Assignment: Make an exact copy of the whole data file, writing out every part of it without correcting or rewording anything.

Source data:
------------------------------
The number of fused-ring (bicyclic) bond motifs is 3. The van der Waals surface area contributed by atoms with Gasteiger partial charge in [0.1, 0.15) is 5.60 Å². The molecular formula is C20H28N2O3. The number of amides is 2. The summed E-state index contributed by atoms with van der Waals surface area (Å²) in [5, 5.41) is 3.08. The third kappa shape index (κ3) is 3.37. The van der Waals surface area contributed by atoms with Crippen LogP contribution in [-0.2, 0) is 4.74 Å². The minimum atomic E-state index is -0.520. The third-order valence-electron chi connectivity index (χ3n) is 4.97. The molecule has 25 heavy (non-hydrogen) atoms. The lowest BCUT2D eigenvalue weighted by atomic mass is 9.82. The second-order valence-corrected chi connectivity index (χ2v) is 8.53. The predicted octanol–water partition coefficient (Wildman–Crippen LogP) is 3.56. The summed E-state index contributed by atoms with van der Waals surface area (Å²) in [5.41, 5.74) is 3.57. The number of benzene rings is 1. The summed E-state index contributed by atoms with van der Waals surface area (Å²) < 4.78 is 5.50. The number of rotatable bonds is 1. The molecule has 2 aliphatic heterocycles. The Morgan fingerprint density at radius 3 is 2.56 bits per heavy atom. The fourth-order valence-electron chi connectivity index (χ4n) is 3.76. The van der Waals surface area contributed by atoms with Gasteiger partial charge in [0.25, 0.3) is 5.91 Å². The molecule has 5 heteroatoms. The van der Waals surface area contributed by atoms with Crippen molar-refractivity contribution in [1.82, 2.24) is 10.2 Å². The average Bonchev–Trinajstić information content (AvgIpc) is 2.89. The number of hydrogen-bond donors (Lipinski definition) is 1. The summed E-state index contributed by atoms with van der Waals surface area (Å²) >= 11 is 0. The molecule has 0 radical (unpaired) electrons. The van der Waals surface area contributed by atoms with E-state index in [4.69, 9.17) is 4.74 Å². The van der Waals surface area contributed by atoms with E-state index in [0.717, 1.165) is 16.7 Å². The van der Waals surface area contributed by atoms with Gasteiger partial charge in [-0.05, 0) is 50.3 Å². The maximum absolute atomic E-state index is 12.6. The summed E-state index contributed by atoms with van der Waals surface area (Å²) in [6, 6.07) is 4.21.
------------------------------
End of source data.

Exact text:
The number of fused-ring (bicyclic) bond motifs is 3. The van der Waals surface area contributed by atoms with Gasteiger partial charge in [0.1, 0.15) is 5.60 Å². The molecular formula is C20H28N2O3. The number of amides is 2. The summed E-state index contributed by atoms with van der Waals surface area (Å²) in [5, 5.41) is 3.08. The third kappa shape index (κ3) is 3.37. The van der Waals surface area contributed by atoms with Crippen LogP contribution in [-0.2, 0) is 4.74 Å². The minimum atomic E-state index is -0.520. The third-order valence-electron chi connectivity index (χ3n) is 4.97. The molecule has 25 heavy (non-hydrogen) atoms. The lowest BCUT2D eigenvalue weighted by atomic mass is 9.82. The second-order valence-corrected chi connectivity index (χ2v) is 8.53. The predicted octanol–water partition coefficient (Wildman–Crippen LogP) is 3.56. The summed E-state index contributed by atoms with van der Waals surface area (Å²) in [5.41, 5.74) is 3.57. The number of benzene rings is 1. The summed E-state index contributed by atoms with van der Waals surface area (Å²) < 4.78 is 5.50. The number of rotatable bonds is 1. The molecule has 2 aliphatic heterocycles. The Morgan fingerprint density at radius 3 is 2.56 bits per heavy atom. The fourth-order valence-electron chi connectivity index (χ4n) is 3.76. The van der Waals surface area contributed by atoms with Gasteiger partial charge in [0.25, 0.3) is 5.91 Å². The molecule has 5 heteroatoms. The van der Waals surface area contributed by atoms with Crippen molar-refractivity contribution in [1.82, 2.24) is 10.2 Å². The average Bonchev–Trinajstić information content (AvgIpc) is 2.89. The number of hydrogen-bond donors (Lipinski definition) is 1. The summed E-state index contributed by atoms with van der Waals surface area (Å²) >= 11 is 0. The molecule has 0 radical (unpaired) electrons. The van der Waals surface area contributed by atoms with E-state index in [4.69, 9.17) is 4.74 Å². The van der Waals surface area contributed by atoms with E-state index in [0.717, 1.165) is 16.7 Å². The van der Waals surface area contributed by atoms with Gasteiger partial charge in [-0.05, 0) is 50.3 Å². The maximum absolute atomic E-state index is 12.6. The summed E-state index contributed by atoms with van der Waals surface area (Å²) in [6, 6.07) is 4.21.